Algus Greenspon Gallery presents an exhibition by Stuart Brisley opening on Saturday March 12, 6-8 pm.
Stuart Brisley (b. 1933) is the preeminent performance artist of post-war England. His grueling, politically charged actions of the late 1960s and 1970s are iconic. Works like And for today...nothing (1972)–where the artist lay submerged in fetid bath water laced with offal–and You Know it Makes Sense (with reference to allegations against the British Army in Ulster concerning torture) of the same year, are textbook examples. Whitney curator Chrissie Isles regards Brisley as a “missing link to understanding the younger [British] artists [like Damien Hirst] who got so much more attention.” Yet, as influential as Brisley’s work has been, it is little known in the United States: this exhibition, presenting an overview of performances, paintings, sculpture and video from 1960 to the present, is the artist’s first in New York.
The past dozen years have seen great interest in writing performance into the history of recent art. Exhibitions such as LA MOCA’s 1998 Out of Actions: Between Performance and the Object, 1949–1979 (which included Brisley’s work), and MOMA’s current Staging Action: Performance in Photography since 1960 (which does not) have shown performance and its photo documentation to be a significant part of the history of post-war art.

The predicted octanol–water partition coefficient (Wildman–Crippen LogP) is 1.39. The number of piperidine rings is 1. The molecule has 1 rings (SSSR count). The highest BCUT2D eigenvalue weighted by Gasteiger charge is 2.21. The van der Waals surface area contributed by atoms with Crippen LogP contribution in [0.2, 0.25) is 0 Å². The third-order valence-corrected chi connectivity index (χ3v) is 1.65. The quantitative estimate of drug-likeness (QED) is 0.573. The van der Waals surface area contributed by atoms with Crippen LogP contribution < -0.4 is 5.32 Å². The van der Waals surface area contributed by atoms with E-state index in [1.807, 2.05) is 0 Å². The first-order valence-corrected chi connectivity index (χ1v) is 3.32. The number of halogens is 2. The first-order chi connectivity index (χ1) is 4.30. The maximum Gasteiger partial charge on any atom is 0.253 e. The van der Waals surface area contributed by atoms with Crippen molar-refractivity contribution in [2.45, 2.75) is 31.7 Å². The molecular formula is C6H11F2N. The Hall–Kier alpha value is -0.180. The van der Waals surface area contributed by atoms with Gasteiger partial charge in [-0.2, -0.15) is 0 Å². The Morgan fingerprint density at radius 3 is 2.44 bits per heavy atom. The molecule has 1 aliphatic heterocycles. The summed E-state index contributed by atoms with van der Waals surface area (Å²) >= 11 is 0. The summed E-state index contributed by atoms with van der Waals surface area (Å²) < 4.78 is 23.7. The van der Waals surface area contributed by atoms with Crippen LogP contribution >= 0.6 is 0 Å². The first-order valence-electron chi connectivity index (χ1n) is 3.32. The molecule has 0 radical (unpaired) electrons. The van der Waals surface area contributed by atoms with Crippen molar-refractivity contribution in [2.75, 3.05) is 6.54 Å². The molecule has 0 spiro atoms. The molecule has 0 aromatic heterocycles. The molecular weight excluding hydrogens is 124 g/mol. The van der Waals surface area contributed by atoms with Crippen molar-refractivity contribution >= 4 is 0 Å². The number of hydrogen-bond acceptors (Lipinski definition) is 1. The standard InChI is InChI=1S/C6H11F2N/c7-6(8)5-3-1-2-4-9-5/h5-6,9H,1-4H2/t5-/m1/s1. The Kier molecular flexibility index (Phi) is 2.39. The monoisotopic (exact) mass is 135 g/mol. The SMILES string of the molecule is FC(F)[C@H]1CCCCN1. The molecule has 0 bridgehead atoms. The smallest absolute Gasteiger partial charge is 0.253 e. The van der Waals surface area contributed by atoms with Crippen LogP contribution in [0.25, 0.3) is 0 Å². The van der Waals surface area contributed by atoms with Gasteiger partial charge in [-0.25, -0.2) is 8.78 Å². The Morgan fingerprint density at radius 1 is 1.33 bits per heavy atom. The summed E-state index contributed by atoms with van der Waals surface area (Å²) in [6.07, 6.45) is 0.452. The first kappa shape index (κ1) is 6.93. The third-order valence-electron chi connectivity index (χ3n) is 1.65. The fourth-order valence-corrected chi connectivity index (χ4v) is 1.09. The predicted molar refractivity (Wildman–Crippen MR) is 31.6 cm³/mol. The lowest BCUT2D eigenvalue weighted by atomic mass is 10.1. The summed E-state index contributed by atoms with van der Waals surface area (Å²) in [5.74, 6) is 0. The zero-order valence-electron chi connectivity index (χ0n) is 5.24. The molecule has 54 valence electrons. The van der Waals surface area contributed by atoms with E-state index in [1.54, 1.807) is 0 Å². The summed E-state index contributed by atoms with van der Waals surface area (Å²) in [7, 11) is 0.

Stuart Brisley’s art is grounded in his experiences growing up during WWII and subsequent military service in post-war Germany. His father’s work as a union organizer and anti-monarchist Republican is formative as well. Early assemblages and paintings, one of which is included here, share the dark existential tenor of artists like Tàpies and Burri. The years Brisley spent in the States in the early 1960s provided a different perspective: upon returning to London the artist perceived in England a sober new reality and radically redefined his ideas regarding art’s social and political roles. His first live actions, done in 1966, sought an art “in which there were to be no intermediaries and no interpretations between the action (art) and the public.” In this manner, Brisley provides political context going “straight back to the Popular English Radicals” of the 19th Century.
In addition to performance documentation and paintings, the current exhibition includes two major sculptural installations, The Collection of Ordure (2002) and Intimations of Abfall (2000) that were made in collaboration with Brisley’s alter ego RY Sirb for an ongoing project, The UK Museum of Ordure (www.museum-ordure.org.uk). First shown in 2002 at the Freud Museum in London, these works realize Brisley’s concern with things base and defiled while making manifest the Museum of Human Excrement described in Freud’s The Interpretation of Dreams (1900). Included as well is Arbeit Macht Frei (1973), a video whose title refers to the motto above the entrance gate at Auschwitz, and that alludes to films depicting concentration camps that were required viewing for British school children and soldiers after the war.